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Oregon Ranked One of Worst States in U.S. for Military Retirees

Tuesday, May 22, 2018

 

Oregon is one of the worst states in the country for military retirees.

According to a recent study completed by WalletHub, Oregon is the second worst state in the U.S. for military retirees.

“Retirement is typically viewed as the end of the line — a time for rest, relaxation and the pursuit of interests long ago put on the back burner. But the story is far different for military retirees who must deal with the trials of reassimilation into civilian life. For starters, the average officer is only 45 years old — 42 for nondisability enlisted personnel — upon retirement from service. Many of those who reenter the job market face tough challenges during the transition while others struggle with more difficult problems, such as Posttraumatic Stress Disorder, disability, and homelessness,” said WalletHub.

Oregon’s Rankings

  • 48th - Highest % of Homeless Veterans
  • 47th - Least Affordable Housing
  • 47th Best - Economic Environment
  • 50th Best - Quality of Life
  • 50th Best - Healthcare

 

The Rankings

Oregon ranks directly behind Nevada and Vermont, who rank 48th and 49th respectively.

Oregon ranks ahead of only the District of Columbia, who ranks last.

Florida is ranked as the best state in the country for military retirees.

See the full rankings in the map below

Source: WalletHub

The Method

In order to determine the best and worst states for military retirement, WalletHub compared the 50 states and the District of Columbia across three key dimensions: 1) Economic Environment, 2) Quality of Life and 3) Healthcare.

They evaluated those dimensions using 27 relevant metrics. Each metric was graded on a 100-point scale, with a score of 100 representing the most favorable conditions for military retirees.

They then determined each state and the District’s weighted average across all metrics to calculate its overall score and used the resulting scores to rank-order our sample.

Economic Environment – Total Points: 33.33

  • State Tax on Military Pension: Triple Weight (~5.56 Points)
  • Tax-Friendliness: Full Weight (~1.85 Points)
  • Share of Veteran-Owned Businesses: Full Weight (~1.85 Points)
  • Dollars in Defense Department Contracts per Capita: Full Weight (~1.85 Points)
  • Job Opportunities for Veterans: Triple Weight (~5.56 Points)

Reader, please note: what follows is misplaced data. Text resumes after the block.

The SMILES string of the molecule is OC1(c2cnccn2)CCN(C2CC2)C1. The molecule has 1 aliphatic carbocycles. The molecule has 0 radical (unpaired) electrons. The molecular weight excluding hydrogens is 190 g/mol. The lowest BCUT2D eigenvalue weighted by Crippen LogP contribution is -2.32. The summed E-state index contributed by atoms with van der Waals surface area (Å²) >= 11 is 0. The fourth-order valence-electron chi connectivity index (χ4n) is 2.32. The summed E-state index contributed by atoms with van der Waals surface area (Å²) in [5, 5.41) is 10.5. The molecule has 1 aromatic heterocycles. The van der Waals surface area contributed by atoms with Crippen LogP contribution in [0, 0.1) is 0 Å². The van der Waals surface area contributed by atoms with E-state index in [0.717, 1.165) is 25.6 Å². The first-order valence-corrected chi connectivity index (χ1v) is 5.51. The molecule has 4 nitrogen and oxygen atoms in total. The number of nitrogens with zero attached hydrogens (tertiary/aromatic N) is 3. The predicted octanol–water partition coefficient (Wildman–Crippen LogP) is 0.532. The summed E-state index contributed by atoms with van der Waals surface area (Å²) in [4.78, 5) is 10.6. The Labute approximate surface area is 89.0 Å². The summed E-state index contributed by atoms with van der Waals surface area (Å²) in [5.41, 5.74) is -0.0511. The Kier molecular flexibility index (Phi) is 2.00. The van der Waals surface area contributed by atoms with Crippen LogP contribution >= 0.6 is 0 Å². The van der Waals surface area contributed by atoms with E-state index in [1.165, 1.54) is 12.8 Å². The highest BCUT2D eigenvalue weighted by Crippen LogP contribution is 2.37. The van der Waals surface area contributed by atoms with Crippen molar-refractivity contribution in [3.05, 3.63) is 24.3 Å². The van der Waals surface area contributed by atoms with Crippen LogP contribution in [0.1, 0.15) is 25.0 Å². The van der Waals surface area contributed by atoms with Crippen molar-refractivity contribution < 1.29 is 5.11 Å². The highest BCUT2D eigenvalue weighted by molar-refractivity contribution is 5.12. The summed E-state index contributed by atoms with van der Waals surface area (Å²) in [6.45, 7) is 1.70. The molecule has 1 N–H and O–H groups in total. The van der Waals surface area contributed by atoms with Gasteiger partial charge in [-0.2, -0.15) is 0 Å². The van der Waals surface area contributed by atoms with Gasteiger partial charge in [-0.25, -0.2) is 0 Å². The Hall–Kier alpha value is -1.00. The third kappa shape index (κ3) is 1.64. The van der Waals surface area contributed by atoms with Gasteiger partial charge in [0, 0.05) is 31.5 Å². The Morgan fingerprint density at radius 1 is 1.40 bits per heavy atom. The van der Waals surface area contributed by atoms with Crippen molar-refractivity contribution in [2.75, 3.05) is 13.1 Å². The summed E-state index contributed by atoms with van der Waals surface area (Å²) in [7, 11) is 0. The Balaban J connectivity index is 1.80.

• State Authorization for Veterans’ Preference in Private Hiring: Full Weight (~1.85 Points)
  • Veteran Job Fairs per 100,000 Veterans: Full Weight (~1.85 Points)
  • Job Growth (2017 vs. 2016): Full Weight (~1.85 Points)
  • Military Bases & Installations per 100,000 Veterans: Full Weight (~1.85 Points)
  • Total VA Expenditure per Number of Veterans: Full Weight (~1.85 Points)
  • Presence of State Help for Returning Veterans: Full Weight (~1.85 Points)
  • Presence of Academic Credit for Military Service: Full Weight (~1.85 Points)
  • Housing Affordability: Full Weight (~1.85 Points)
  • Cost-of-Living Index: Full Weight (~1.85 Points)

 

Quality of Life – Total Points: 33.33

  • Share of Veterans: Full Weight (~3.51 Points)
  • Share of Veterans Not Receiving SNAP: Full Weight (~3.51 Points)
  • Share of VA Benefits-Administration Facilities per Number of Veterans*: Double Weight (~7.02 Points)
  • Quality of University System: Full Weight (~3.51 Points)
  • Arts, Leisure & Recreation Establishments per Capita: Half Weight (~1.75 Points)
  • Share of Population Aged 40 & Older: Full Weight (~3.51 Points)
  • Share of Homeless Veterans: Double Weight (~7.02 Points)
  • Idealness of Weather: Full Weight (~3.51 Points)

 

Health Care – Total Points: 33.33

  • Number of VA Health Facilities per Number of Veterans*: Full Weight (~4.76 Points)
  • Federal, State, Local & Private Hospitals per Capita: Full Weight (~4.76 Points)
  • Physicians per Capita: Full Weight (~4.76 Points)
  • Quality of VA Hospitals: Triple Weight (~14.28 Points)
  • Presence of Veteran-Treatment Courts: Full Weight (~4.76 Points)
 

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